1. What is a typing game?
First, what a typing game is not
First of all, we need to agree on a definition of the genre we are trying to analyze here. To play a typing game, you have to use your keyboard. But not all games played with a keyboard are typing games. Let’s review a few games that play with words or letters in original ways and explain why I wouldn’t call them typing games.
Typoman is famous for integrating physical words into its levels that you can play with to solve word puzzles. For example, a moving platform is made out of the word PLATFORM. Rolling an “O” next to an “N” shaped device turns the platform ON. Some puzzles have a special interface where you are prompted to solve anagrams. This is a clever way to play with words, which is used to interact with the game world (and it can be a nice inspiration for typing games). But the input method is not typing.
The Cook, Serve, Delicious! series simulates the rush of a restaurant kitchen by giving players a multitude of small actions to prepare meals in a limited amount of time. Each action is associated with a different key. For example, to make lasagna, you must layer Pasta, Sauce, Meat and Cheese by hitting (typing?) “P S M C P S M C P S M C”.
Ettome (designer and developer of Typing Hearts) doesn’t mind calling it a typing game: “You have to type sequences of letters that don’t form a word. It’s a different way of representing typing.“ Note that Cook, Serve, Delicious! is inspired by the playstation game Ore no Ryouri and can also be played with a gamepad. For Malte Hoffmann (game designer on Touch Type Tale at Pumpernickel Studio), it’s adjacent to typing games because you use all the keys of your keyboard and because it can be played 100% with a keyboard. But it’s not that different from playing a strategy game where you have a lot of hotkeys. “It’s like using the keyboard as a controller with lots of buttons,” he said. “For me to call it a typing game, you have to type words.“
Keyboard Sports – Saving QWERTY (planned for 2022)
WAVER: A Typing Adventure is a Ludum Dare game in which you have to press the right key at the right time for characters to stand up in sync with a stadium wave. The position of the characters in the stadium matches the position of the keys on the keyboard, which gives a bit more meaning to the keyboard input. Keyboard Sports – Saving QWERTY goes further with different mini games where the keyboard layout is displayed on the ground and used to move a character, control a vehicle, aim in a direction… Those are many ways to play using the keyboard as a controller, but are you really typing? Being controlled only by a keyboard is not a sufficient condition to define a typing game.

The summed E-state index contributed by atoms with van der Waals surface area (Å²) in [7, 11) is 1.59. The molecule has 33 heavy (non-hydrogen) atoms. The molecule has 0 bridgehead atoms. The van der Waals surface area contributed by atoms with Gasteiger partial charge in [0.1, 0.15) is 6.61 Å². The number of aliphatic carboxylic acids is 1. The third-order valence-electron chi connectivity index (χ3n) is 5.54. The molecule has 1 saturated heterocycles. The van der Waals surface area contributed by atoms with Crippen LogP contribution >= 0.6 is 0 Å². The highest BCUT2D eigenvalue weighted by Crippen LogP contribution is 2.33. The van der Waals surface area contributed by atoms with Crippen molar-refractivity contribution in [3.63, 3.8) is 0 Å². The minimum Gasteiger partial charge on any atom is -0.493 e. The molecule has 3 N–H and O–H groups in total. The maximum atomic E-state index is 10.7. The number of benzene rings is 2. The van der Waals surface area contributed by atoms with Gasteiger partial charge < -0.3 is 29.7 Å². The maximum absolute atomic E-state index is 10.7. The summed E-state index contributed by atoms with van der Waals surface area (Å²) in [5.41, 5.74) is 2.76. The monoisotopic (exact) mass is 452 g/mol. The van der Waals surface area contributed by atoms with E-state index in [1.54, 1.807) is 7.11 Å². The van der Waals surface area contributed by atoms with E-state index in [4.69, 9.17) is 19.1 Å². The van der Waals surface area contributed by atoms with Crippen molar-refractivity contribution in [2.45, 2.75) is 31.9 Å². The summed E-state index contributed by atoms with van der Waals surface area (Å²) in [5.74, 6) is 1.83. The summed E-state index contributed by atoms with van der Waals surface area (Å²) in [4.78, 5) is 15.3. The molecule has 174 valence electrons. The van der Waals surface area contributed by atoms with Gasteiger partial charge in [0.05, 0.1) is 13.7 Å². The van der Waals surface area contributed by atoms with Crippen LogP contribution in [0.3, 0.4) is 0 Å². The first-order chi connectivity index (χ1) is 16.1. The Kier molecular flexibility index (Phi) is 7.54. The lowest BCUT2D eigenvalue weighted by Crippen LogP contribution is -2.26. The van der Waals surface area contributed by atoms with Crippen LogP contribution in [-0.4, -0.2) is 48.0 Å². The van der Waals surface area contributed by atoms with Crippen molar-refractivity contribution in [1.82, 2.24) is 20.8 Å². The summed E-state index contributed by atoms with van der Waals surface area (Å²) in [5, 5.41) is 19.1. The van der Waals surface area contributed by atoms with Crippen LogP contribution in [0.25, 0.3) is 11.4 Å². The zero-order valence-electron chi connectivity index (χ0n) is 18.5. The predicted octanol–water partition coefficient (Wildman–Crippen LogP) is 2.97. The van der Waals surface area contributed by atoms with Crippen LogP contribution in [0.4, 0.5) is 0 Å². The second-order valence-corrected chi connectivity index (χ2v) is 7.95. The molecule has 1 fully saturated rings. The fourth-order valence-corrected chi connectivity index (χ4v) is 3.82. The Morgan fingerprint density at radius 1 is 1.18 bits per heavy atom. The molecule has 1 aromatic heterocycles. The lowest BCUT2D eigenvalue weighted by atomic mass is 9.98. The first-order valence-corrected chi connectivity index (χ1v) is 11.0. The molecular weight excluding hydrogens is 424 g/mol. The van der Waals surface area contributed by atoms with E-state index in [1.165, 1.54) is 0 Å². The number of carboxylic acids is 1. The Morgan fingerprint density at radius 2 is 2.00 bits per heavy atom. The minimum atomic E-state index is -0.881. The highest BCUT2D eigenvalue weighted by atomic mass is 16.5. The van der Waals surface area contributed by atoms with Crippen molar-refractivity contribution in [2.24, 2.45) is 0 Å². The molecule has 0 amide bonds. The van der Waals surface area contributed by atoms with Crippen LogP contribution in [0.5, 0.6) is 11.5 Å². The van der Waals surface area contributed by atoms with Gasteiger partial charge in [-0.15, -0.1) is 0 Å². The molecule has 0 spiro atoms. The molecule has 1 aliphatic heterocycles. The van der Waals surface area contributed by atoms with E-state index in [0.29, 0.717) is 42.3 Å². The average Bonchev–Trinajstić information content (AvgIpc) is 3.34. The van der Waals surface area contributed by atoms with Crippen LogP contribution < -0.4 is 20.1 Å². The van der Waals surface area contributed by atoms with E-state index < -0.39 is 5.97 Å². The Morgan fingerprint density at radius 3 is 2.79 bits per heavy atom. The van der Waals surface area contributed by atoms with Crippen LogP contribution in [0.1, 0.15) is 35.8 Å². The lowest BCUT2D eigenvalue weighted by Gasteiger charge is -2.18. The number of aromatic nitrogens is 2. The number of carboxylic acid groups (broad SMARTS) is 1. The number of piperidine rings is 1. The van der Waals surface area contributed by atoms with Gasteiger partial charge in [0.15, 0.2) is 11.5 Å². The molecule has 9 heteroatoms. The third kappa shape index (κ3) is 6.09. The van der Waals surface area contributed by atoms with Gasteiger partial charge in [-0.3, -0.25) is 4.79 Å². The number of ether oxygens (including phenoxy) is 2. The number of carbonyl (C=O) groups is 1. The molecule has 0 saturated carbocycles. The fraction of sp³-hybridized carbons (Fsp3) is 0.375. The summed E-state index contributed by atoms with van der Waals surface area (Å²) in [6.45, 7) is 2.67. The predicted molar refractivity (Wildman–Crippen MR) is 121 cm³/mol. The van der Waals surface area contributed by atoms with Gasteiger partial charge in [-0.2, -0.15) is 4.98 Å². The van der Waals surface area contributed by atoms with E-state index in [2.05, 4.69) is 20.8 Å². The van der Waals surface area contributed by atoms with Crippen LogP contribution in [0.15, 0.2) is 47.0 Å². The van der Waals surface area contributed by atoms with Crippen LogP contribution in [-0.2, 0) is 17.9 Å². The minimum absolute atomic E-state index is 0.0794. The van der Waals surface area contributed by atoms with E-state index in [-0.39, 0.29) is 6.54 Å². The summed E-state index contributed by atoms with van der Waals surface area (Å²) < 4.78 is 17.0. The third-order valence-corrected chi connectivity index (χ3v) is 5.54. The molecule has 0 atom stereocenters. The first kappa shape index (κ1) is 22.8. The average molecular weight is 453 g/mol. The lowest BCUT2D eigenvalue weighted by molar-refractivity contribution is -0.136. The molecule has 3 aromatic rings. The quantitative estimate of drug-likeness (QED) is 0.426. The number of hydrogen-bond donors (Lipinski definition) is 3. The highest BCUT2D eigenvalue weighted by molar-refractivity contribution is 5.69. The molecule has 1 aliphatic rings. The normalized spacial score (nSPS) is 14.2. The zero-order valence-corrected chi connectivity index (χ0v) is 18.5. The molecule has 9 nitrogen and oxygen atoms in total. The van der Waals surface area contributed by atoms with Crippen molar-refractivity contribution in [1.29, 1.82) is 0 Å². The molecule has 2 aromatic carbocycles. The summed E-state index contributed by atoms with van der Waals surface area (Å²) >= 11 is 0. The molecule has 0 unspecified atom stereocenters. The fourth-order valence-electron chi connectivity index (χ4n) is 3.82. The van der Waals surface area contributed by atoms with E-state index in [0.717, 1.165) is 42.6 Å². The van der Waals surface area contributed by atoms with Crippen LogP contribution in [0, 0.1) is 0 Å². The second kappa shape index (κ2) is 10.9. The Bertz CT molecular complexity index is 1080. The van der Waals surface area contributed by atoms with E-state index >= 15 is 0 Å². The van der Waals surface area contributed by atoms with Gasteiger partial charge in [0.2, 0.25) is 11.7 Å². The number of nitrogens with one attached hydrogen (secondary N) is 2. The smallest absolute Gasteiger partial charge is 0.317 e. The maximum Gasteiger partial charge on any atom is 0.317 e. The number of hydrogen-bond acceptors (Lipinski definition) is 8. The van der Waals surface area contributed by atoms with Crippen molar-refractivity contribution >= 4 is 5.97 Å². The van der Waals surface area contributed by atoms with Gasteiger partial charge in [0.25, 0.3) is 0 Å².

What about a hacking simulator like Hacknet (2015), where you have to type command lines to interact with a computer? Typing is the most logical input, the best for context and immersion. The same is true of Event, in which communication with Kaizen, the computer AI, is done by typing to simply talk to it. The actual game’s AI looks for keywords in the sentence entered and compares them to a database of tag patterns to give a consistent answer. Writing a full, grammatically correct sentence is not necessary, but it’s the most natural way for the player to type and it helps make the discussion feel real.
Still, Hacknet is a hacking simulation game with puzzle elements. Event is an adventure game with a focus on story, like other walking simulators. Even though most of the games I just mentioned have the “typing” tag on Steam, having to type text in the game doesn’t make typing the primary genre.
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What, then, makes me call The Typing of the Dead, Epistory (2016) and many others “typing games”? Simply the fact that typing words is the main mechanic. It’s a mechanic that has associated skills that players can be challenged on, that allows for variations and a degree of versatility, and that can be combined with other mechanics.
As a game mechanic, typing can challenge speed, accuracy, consistency and sometimes reading, memorization or spelling. This is a skill you already have before you play your first typing game, but that improves as you play. This doesn’t mean that the game has to be difficult or only accessible to fast typists, but simply that the quality of the typing should influence the outcome of the game.
As a game mechanic, it has variations and can be used in different ways to give different game feels. Variations on how to type as well as what to type (we will come back to this several times).
As a game mechanic, typing is internalized by players as one action. When playing a platformer, you don’t think about pressing a button, you just jump. When you type, don’t think about a sequence of letters; the whole word is read by your brain as one thing and typed in one go. Muscle memory makes typing known words a single input.
A typing game has typing words as its main mechanic.
Set up your main challenges in relation to typing: speed, accuracy, word reading…
Reward good typing: bonus points for fast typing, combo for no mistake…
Words for Evil (2014)
Let’s end with an example that may be harder to classify. In Words for Evil, making words in a matching game triggers attacks in RPG-style battles that take place at the top of the screen. Typing is used to enter text; the real challenge is finding long words to make from the grid and integrating colored letters into them. But when enemies are fighting back, it adds time pressure that makes typing fast somewhat important. BloodType (2021) gives you scrambled letters from which to make words to shoot at zombies. The time pressure is there, but the challenge is mostly on fast thinking and having enough vocabulary.
Regardless of how you want to categorize these games, here we will focus on typing games in which the primary challenge is typing words, as this is what brings new opportunities and challenges.